For example, last year Nordstrom opened a couple of locations called Nordstrom Local that have no merchandise for sale. Rather, these small stores are a place to try on clothes, pick up online orders and get alterations. Personal stylists are available to offer advice or pick up clothes at a full-sized store nearby, and customers can enjoy coffee or wine while they wait.

Meanwhile, athletic apparel retailer Outdoor Voices launched a new running collection that was exclusively available through its augmented reality app, for a limited time only. To score items from the collection, shoppers used the app to visit “virtual pop-up stores” at pre-set locations on running trails, soccer fields and other recreational areas across 25 cities.

Outdoor Voices is known for a cutting-edge customer experience. Furthering its social-media savvy, the brand launched an augmented reality app this year.


“More people want to shop online, but they’re still really relying on in-store as the number-one channel,” Jordan said. “… while more consumers are adapting online experiences, and mobile and voice are more likely to touch a consumer’s purchase, consumers still really want that in-store opportunity to be there.”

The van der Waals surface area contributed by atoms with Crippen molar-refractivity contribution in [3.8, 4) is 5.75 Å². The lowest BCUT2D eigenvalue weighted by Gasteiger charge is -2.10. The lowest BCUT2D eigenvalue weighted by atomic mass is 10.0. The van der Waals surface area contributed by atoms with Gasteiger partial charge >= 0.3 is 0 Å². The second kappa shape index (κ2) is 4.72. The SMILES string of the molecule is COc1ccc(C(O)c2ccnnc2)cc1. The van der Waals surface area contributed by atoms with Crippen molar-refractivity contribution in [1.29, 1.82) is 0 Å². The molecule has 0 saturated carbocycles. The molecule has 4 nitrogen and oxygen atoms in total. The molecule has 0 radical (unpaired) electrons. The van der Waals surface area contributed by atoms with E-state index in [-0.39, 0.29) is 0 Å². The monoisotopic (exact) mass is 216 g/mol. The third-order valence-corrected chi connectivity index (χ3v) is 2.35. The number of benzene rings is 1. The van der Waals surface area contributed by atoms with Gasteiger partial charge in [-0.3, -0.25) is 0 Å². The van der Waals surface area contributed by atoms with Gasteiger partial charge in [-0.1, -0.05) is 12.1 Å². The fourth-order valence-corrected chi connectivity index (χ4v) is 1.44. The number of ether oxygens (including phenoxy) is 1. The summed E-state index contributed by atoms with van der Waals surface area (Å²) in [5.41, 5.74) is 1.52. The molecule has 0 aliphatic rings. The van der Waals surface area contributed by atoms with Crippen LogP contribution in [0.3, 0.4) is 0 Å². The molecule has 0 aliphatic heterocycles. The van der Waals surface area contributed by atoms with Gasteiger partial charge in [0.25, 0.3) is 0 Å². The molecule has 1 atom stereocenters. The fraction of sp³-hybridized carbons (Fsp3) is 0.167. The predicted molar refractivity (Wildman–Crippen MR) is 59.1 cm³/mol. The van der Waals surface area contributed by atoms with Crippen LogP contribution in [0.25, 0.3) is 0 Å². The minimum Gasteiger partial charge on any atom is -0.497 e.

And the smartest ones are exploring voice. 


Twenty-five percent of the people Walker Sands surveyed own a voice device, and 64 percent of them use it at least once a week. Most consumers have yet to purchase anything with their smart home devices, but Jordan expects that to change soon. People feel comfortable purchasing food, groceries and consumer-packaged goods through voice.

Businesses are already exploring this channel. Walmart, Target, Costco and others partner with Google to sell their products through Google Home, while Amazon’s clients include Best Buy, REI and 1-800-Flowers.

Retailers of all sizes need to understand their audience in order to thrive in this new era. Walker Sands’ numbers reveal the type of experiences modern consumers seek and how retailers can satisfy those expectations. Businesses that can put all the pieces together will set themselves up for unprecedented success.